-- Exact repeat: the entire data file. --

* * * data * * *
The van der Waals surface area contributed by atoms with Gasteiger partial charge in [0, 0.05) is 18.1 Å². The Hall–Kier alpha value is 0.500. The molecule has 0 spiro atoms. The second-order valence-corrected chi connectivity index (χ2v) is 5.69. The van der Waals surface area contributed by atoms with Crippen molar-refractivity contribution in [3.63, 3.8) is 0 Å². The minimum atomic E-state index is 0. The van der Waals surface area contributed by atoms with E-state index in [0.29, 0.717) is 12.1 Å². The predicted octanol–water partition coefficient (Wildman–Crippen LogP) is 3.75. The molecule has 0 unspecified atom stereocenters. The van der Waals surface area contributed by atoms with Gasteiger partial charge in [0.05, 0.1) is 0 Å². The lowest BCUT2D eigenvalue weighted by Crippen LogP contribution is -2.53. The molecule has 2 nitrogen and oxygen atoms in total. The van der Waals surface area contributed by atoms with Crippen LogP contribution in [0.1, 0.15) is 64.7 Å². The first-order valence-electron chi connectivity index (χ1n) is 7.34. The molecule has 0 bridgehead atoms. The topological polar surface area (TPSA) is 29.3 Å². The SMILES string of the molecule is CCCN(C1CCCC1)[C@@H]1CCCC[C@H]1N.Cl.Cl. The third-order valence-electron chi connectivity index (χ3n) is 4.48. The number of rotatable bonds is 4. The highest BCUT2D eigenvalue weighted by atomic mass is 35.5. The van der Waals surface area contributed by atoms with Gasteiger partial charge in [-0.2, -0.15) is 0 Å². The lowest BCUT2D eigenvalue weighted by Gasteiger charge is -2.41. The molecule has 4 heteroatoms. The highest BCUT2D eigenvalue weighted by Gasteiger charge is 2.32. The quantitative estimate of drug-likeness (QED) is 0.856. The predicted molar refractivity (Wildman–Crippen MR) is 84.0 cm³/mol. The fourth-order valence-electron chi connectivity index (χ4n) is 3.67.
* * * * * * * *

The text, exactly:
The van der Waals surface area contributed by atoms with Gasteiger partial charge in [0, 0.05) is 18.1 Å². The Hall–Kier alpha value is 0.500. The molecule has 0 spiro atoms. The second-order valence-corrected chi connectivity index (χ2v) is 5.69. The van der Waals surface area contributed by atoms with Crippen molar-refractivity contribution in [3.63, 3.8) is 0 Å². The minimum atomic E-state index is 0. The van der Waals surface area contributed by atoms with E-state index in [0.29, 0.717) is 12.1 Å². The predicted octanol–water partition coefficient (Wildman–Crippen LogP) is 3.75. The molecule has 0 unspecified atom stereocenters. The van der Waals surface area contributed by atoms with Gasteiger partial charge in [0.05, 0.1) is 0 Å². The lowest BCUT2D eigenvalue weighted by Crippen LogP contribution is -2.53. The molecule has 2 nitrogen and oxygen atoms in total. The van der Waals surface area contributed by atoms with Crippen LogP contribution in [0.1, 0.15) is 64.7 Å². The first-order valence-electron chi connectivity index (χ1n) is 7.34. The molecule has 0 bridgehead atoms. The topological polar surface area (TPSA) is 29.3 Å². The SMILES string of the molecule is CCCN(C1CCCC1)[C@@H]1CCCC[C@H]1N.Cl.Cl. The third-order valence-electron chi connectivity index (χ3n) is 4.48. The number of rotatable bonds is 4. The highest BCUT2D eigenvalue weighted by atomic mass is 35.5. The van der Waals surface area contributed by atoms with Gasteiger partial charge in [-0.2, -0.15) is 0 Å². The lowest BCUT2D eigenvalue weighted by Gasteiger charge is -2.41. The molecule has 4 heteroatoms. The highest BCUT2D eigenvalue weighted by Gasteiger charge is 2.32. The quantitative estimate of drug-likeness (QED) is 0.856. The predicted molar refractivity (Wildman–Crippen MR) is 84.0 cm³/mol. The fourth-order valence-electron chi connectivity index (χ4n) is 3.67.